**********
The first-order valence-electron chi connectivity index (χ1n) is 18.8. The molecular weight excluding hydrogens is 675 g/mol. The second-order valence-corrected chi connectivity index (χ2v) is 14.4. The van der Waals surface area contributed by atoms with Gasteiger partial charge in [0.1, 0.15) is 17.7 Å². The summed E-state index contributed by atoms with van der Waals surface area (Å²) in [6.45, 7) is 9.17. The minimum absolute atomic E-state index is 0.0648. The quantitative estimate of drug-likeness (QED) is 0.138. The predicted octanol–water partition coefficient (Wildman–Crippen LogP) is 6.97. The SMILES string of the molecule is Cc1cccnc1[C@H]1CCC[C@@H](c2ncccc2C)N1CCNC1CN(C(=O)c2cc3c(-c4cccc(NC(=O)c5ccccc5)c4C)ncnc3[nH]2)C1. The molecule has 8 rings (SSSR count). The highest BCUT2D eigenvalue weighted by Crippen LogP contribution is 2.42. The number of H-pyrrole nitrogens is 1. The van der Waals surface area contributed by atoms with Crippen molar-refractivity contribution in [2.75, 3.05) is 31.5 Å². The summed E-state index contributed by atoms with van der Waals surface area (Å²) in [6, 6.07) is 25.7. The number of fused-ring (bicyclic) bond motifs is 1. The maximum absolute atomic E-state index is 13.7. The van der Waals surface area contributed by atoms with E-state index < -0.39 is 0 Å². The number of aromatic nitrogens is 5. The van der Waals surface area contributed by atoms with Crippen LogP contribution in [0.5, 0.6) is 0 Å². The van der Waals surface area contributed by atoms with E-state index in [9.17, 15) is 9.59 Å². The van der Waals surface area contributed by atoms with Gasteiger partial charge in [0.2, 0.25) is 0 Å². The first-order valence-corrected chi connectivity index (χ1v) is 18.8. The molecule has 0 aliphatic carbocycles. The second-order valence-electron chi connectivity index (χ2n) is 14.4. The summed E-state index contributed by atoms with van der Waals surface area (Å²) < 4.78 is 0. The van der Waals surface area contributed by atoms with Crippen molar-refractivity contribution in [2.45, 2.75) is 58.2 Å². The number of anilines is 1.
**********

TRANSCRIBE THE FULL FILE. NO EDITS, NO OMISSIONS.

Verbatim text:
The first-order valence-electron chi connectivity index (χ1n) is 18.8. The molecular weight excluding hydrogens is 675 g/mol. The second-order valence-corrected chi connectivity index (χ2v) is 14.4. The van der Waals surface area contributed by atoms with Gasteiger partial charge in [0.1, 0.15) is 17.7 Å². The summed E-state index contributed by atoms with van der Waals surface area (Å²) in [6.45, 7) is 9.17. The minimum absolute atomic E-state index is 0.0648. The quantitative estimate of drug-likeness (QED) is 0.138. The predicted octanol–water partition coefficient (Wildman–Crippen LogP) is 6.97. The SMILES string of the molecule is Cc1cccnc1[C@H]1CCC[C@@H](c2ncccc2C)N1CCNC1CN(C(=O)c2cc3c(-c4cccc(NC(=O)c5ccccc5)c4C)ncnc3[nH]2)C1. The molecule has 8 rings (SSSR count). The highest BCUT2D eigenvalue weighted by Crippen LogP contribution is 2.42. The number of H-pyrrole nitrogens is 1. The van der Waals surface area contributed by atoms with Crippen molar-refractivity contribution in [2.75, 3.05) is 31.5 Å². The summed E-state index contributed by atoms with van der Waals surface area (Å²) in [6, 6.07) is 25.7. The number of fused-ring (bicyclic) bond motifs is 1. The maximum absolute atomic E-state index is 13.7. The van der Waals surface area contributed by atoms with E-state index < -0.39 is 0 Å². The number of aromatic nitrogens is 5. The van der Waals surface area contributed by atoms with Crippen LogP contribution in [0.5, 0.6) is 0 Å². The van der Waals surface area contributed by atoms with E-state index in [9.17, 15) is 9.59 Å². The van der Waals surface area contributed by atoms with Gasteiger partial charge in [0.2, 0.25) is 0 Å². The first-order valence-corrected chi connectivity index (χ1v) is 18.8. The molecule has 0 aliphatic carbocycles. The second-order valence-electron chi connectivity index (χ2n) is 14.4. The summed E-state index contributed by atoms with van der Waals surface area (Å²) < 4.78 is 0. The van der Waals surface area contributed by atoms with Crippen molar-refractivity contribution in [2.45, 2.75) is 58.2 Å². The number of anilines is 1.